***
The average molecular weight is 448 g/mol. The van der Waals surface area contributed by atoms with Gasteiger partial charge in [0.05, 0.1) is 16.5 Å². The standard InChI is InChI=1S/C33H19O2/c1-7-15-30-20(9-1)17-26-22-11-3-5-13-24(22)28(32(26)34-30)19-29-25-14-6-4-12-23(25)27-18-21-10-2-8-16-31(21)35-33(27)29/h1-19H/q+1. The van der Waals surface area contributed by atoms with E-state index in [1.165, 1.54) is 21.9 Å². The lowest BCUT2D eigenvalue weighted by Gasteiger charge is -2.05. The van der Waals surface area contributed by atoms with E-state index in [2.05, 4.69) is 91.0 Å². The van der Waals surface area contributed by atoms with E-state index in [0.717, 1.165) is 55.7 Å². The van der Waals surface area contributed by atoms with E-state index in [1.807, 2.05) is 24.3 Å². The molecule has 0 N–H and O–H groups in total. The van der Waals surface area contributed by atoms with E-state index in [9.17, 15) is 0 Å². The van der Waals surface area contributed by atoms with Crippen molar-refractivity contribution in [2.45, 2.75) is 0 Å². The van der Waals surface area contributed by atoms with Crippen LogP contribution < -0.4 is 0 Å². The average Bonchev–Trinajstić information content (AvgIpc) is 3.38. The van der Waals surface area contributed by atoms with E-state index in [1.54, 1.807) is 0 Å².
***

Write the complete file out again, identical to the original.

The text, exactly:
The average molecular weight is 448 g/mol. The van der Waals surface area contributed by atoms with Gasteiger partial charge in [0.05, 0.1) is 16.5 Å². The standard InChI is InChI=1S/C33H19O2/c1-7-15-30-20(9-1)17-26-22-11-3-5-13-24(22)28(32(26)34-30)19-29-25-14-6-4-12-23(25)27-18-21-10-2-8-16-31(21)35-33(27)29/h1-19H/q+1. The van der Waals surface area contributed by atoms with E-state index in [1.165, 1.54) is 21.9 Å². The lowest BCUT2D eigenvalue weighted by Gasteiger charge is -2.05. The van der Waals surface area contributed by atoms with E-state index in [2.05, 4.69) is 91.0 Å². The van der Waals surface area contributed by atoms with E-state index in [0.717, 1.165) is 55.7 Å². The van der Waals surface area contributed by atoms with E-state index in [1.807, 2.05) is 24.3 Å². The molecule has 0 N–H and O–H groups in total. The van der Waals surface area contributed by atoms with E-state index in [9.17, 15) is 0 Å². The van der Waals surface area contributed by atoms with Crippen molar-refractivity contribution in [2.45, 2.75) is 0 Å². The van der Waals surface area contributed by atoms with Crippen LogP contribution < -0.4 is 0 Å². The average Bonchev–Trinajstić information content (AvgIpc) is 3.38. The van der Waals surface area contributed by atoms with E-state index in [1.54, 1.807) is 0 Å².